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October 25, 2001


David Roodman, an internationally renowned researcher in multiple myeloma and bone marrow culture techniques, has joined the University of Pittsburgh Cancer Institute (UPCI) as director of the Multiple Myeloma Center.

Roodman also has been appointed professor of medicine at the Pitt medical school's division of hematology/oncology and director of UPMC Health System's Center for Bone Biology.

At UPCI, Roodman will investigate multiple myeloma, a cancer of the plasma cells that play a vital role in the body's immune defenses. Most patients with multiple myeloma die within three to five years of diagnosis.

In addition to its low survival rates, multiple myeloma has a devastating impact on patients' quality of life because it causes the bones to weaken and erode, which in turn causes pain and/or fractures that can affect patients' ability to move.

Roodman's research also will focus on Paget's disease, the second most common bone disease diagnosed in the United States. Surpassed only by osteoporosis, it affects approximately 2 million Americans. In Paget's disease, bone tissue is formed abnormally, resulting in weakened and deformed bones. While Paget's disease is not a cancer and is rarely fatal, it shares symptoms with multiple myeloma, including pain, deformity and disability.

Current treatments for both multiple myeloma and Paget's disease address only symptoms. To find an effective cure, Roodman's research focuses on identifying underlying factors that cause both diseases.

Roodman comes to UPCI from the University of Texas Health Science Center in San Antonio, where he was associate chair for research in the department of medicine. He has authored and co-authored more than 150 publications and is a member of the American Society of Hematology, International Society for Experimental Hematology and the American Society for Bone and Mineral Research, among other organizations. He is on the editorial board of several journals including the Journal of Clinical Investigation and Experimental Hematology.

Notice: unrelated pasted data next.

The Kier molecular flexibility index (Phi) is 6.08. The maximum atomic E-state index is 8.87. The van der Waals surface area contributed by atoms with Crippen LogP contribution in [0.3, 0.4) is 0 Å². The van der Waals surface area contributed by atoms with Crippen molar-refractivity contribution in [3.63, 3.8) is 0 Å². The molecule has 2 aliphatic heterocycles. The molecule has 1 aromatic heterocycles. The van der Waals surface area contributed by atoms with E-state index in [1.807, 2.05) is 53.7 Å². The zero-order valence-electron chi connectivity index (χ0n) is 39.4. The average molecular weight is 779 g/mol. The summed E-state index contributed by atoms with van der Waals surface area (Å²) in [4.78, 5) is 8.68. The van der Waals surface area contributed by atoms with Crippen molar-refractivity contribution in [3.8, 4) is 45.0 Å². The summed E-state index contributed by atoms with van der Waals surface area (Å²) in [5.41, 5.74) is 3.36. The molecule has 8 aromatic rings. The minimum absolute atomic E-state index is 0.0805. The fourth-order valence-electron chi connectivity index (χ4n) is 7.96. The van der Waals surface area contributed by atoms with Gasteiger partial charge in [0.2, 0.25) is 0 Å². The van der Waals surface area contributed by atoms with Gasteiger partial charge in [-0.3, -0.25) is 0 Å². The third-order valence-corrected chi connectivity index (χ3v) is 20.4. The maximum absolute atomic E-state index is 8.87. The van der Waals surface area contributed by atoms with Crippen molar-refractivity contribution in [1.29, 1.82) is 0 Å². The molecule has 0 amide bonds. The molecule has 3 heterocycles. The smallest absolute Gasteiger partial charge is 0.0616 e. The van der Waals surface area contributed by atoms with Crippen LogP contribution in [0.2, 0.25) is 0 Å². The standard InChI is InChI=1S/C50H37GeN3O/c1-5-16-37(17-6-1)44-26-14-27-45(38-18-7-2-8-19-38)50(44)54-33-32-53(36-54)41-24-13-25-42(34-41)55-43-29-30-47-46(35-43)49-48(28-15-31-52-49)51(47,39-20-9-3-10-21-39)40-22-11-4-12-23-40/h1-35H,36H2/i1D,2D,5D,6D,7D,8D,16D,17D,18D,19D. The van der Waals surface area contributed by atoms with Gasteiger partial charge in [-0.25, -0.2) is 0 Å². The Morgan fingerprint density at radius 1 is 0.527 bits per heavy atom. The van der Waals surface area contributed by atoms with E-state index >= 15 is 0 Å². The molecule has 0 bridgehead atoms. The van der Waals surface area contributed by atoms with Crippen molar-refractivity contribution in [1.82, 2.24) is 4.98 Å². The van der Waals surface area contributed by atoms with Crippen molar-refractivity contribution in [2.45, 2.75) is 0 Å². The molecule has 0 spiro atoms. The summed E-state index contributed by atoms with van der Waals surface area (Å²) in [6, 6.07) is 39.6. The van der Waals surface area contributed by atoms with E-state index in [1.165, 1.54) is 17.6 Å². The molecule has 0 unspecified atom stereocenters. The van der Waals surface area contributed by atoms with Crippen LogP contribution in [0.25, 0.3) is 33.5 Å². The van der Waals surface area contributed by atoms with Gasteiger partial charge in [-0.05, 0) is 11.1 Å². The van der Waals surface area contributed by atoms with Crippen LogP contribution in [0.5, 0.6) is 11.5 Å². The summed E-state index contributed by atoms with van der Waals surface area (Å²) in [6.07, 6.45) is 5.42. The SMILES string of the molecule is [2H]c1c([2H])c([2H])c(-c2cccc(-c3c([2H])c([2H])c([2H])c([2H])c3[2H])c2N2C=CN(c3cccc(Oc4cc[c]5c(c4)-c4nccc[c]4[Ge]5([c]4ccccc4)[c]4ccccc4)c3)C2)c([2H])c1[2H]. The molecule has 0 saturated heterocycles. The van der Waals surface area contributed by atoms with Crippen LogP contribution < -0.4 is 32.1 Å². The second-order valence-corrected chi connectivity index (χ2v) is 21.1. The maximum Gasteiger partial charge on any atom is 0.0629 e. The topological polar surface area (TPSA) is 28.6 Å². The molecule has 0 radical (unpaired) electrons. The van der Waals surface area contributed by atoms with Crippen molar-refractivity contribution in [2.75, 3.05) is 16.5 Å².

Jonas T. Johnson, professor of otolaryngology at Pitt's School of Medicine, has been elected president of the American Academy of Otolaryngology — Head and Neck Surgery (AAO-HNS) and its foundation. Johnson's one-year term will begin next September at the academy's annual meeting.

The AAO-HNS is a medical association representing more than 11,000 specialists in the treatment and diagnosis of disorders of the ears, nose, throat and related areas of the head and neck, making it the world's largest society representing these professionals.

For the next year, Johnson will be the academy's president-elect. In that capacity, he will continue to serve on the organization's board of directors, chair the academy's Health Policy Commission and select members for the numerous clinical and socioeconomic committees.

In addition to his faculty position, Johnson is vice chair of otolaryngology in the School of Medicine.


Linda Jen-Jacobson and Lewis Jacobson, both of the Department of Biological Sciences, have been elected Fellows of the American Association for the Advancement of Science.

Jen-Jacobson, a Pitt faculty member since 1981, was cited for her "distinguished research on the thermodynamics and kinetics of molecular recognition in protein-DNA interactions."

Jacobson, a Pitt faculty member since 1967, was cited for "developing model systems for studying the biochemistry and physiology of proteolysis and for outstanding research mentoring of undergraduate and graduate students in five decades."


Paul M. King, executive director of the Institute of Professional Environmental Practice, this fall has joined the administrative ranks of the School of Law in the newly created position of associate director of the certificate program in environmental law, science and policy.

King earned his J.D. at Pitt and has been a School of Law adjunct faculty member for 17 years.

King will help to recruit students for the certificate program, place program graduates, foster outreach and awareness, and support the academic activities of the program. In addition to performing administrative duties at the School of Law, King will teach Science for Environmental Practitioners, International Environmental Law, and Hazardous Waste Law.

King held environmental management and environmental law positions with PPG Industries, Inc. He is a past president of the Air and Waste Management Association and past chairman of the Chemical Manufacturers Association's Environmental Management Committee.

He has a B.S. in business administration from Duquesne University.